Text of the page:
(Image credit: Samuel Contreras)

Opening up the box for the Orbi RBR860S, I was greeted with the router, a power cable, and an Ethernet cable. With the Orbi app downloaded on my Android 12-powered Zenfone 8, I was up and running with the tri-band AX6000 router in no time. Coverage was solid throughout the house and never fell apart no matter how I moved through the house. This is thanks in part to a new antenna design Netgear used on this router that the company claims gives it 20% more coverage over the previous generation. And to Netgear’s credit, the coverage from this router was great, even without a single satellite connected.

Speaking of satellites, this router has a dedicated mesh backhaul when one is connected. While some initial information made it seem like this would be the case for this router, Netgear has updated the software to allow users' devices to use the second 5GHz band when no satellite is used. As tested, this router has 1148Mbps at 2.4GHz and two 2402Mbps bands at 5GHz.

This kit lacks 160MHz support so your devices will only ever connect at 1201Mbps on Wi-Fi 6. To be frank, this router should have 160MHz support and it's a shame that it doesn't.

With this odd, seemingly dated configuration, it can be hard to understand why Netgear even bothered to build this, that is until you spin the router around. On the back, you get a 10Gbps WAN Ethernet port for incoming connections. With multi-gig internet being rolled out in more places from providers like AT&T and Xfinity, this router is ready for the highest speeds you can get. Currently, AT&T is one of the fastest with 5Gbps service but 10Gbps is on the way thanks to faster fiber and the latest cable internet tech. This router is not only ready for the fastest internet connections today, but the fastest internet connections for years to come.

There are four gigabit Ethernet ports as well on the back for your wired devices. One of these ports can be used with link aggregation with the WAN port to support 2Gbps connections on some modems that use dual gigabit Ethernet instead of a single multi-gig port.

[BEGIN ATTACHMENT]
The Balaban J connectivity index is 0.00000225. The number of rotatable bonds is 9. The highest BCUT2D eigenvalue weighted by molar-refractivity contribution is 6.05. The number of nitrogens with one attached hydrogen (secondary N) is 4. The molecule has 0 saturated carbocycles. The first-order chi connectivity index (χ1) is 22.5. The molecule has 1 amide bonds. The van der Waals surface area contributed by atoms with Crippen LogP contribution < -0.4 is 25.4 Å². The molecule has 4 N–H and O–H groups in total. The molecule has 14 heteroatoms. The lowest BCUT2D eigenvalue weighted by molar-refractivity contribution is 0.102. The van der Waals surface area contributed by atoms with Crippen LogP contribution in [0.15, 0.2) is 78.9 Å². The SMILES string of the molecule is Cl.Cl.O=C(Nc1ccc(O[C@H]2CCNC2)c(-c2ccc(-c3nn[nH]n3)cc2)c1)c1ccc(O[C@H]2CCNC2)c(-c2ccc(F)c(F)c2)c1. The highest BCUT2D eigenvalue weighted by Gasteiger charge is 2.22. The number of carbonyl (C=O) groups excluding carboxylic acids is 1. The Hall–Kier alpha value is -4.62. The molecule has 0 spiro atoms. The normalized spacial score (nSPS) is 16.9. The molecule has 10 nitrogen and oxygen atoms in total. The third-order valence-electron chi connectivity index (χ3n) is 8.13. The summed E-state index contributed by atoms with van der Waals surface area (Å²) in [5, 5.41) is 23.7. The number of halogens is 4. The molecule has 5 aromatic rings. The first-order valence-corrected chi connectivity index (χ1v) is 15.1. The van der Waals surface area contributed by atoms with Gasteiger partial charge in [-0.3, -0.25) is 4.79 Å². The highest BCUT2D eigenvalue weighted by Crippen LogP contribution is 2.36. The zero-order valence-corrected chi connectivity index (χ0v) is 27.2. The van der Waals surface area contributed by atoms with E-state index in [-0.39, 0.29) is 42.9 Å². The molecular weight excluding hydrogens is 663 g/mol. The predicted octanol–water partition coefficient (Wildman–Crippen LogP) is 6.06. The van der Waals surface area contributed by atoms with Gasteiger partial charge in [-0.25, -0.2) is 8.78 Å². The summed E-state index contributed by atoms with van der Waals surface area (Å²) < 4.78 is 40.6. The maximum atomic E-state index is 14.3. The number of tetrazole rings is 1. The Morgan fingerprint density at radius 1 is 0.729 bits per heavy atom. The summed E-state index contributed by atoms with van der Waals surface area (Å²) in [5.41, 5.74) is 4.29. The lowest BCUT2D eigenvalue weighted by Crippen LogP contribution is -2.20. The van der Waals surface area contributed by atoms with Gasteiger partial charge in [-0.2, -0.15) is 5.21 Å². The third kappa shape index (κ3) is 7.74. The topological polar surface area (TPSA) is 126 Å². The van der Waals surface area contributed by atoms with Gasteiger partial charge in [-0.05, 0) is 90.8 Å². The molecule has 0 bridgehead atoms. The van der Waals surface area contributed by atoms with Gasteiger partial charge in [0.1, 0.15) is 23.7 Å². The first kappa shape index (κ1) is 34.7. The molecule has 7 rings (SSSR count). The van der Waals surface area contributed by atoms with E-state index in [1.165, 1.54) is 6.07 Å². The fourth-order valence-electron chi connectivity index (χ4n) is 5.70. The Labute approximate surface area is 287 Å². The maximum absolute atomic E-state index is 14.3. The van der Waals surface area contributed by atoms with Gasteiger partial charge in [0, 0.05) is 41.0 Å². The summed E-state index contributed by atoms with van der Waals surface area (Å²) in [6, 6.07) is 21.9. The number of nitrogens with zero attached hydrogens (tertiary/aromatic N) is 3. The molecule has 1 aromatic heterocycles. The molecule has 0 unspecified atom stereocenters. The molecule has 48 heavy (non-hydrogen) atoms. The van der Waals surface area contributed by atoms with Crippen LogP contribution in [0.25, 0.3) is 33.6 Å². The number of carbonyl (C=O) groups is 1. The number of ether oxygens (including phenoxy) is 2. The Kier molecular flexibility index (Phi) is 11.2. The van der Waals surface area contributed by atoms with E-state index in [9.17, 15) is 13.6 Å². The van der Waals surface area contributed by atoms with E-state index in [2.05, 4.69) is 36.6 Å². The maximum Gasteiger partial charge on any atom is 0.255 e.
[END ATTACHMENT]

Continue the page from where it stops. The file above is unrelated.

(Image credit: Samuel Contreras)

This router retains the tasteful look of older Orbis with a gray base and a matte white face. This allows it to blend in a bit better than something from the Netgear Nighthawk line and suits a mesh router well. You can also get this router in black from Netgear’s online store which I think looks great. The router feels well-made with plenty of weight in the base keeping it from toppling over. I think the Orbi RBR860S router would fit in with just about any home decor, especially since its tall and narrow design makes it easy to tuck out of sight.

All of that means nothing if the speed isn’t there. To test the quality of the Wi-FI on the Orbi RBR860S, I performed two speed tests on three different devices across my home. My internet is a symmetrical gigabit fiber connection from a local provider and with wired (target) speeds around 800Mbps down and 600Mbps up at the time I performed the tests.

Swipe to scroll horizontally
Netgear Orbi RBR860S speed test (download/upload)
Row 0 - Cell 0 Living room (router)BedroomGarage
Zenfone 8 (WI-Fi 6)520/500Mbps, 512/630Mbps606/432Mbps, 569/413Mbps694/625Mbps, 743/586Mbps
Galaxy S20+ (Wi-Fi 6)342/432Mbps, 546/309Mbps624/310Mbps, 679/249Mbps696/276Mbps, 670/359Mbps
LG G8 (Wi-Fi 5)616/520Mbps, 627/577Mbps463/187Mbps, 464/216Mbps536/313Mbps, 536/305Mbps

The most notable thing about these speed tests is the consistency. While the speeds aren’t terribly impressive on their own, the experience of using this Wi-Fi was very nice. At the end of the day, Wi-Fi feels better to use when it's reliable and predictable. The top speeds really only matter when it comes to large downloads. While some Steam and PS5 downloads could have been faster when I was using the Orbi RBR860S, the overall performance was high enough that it never felt like an issue.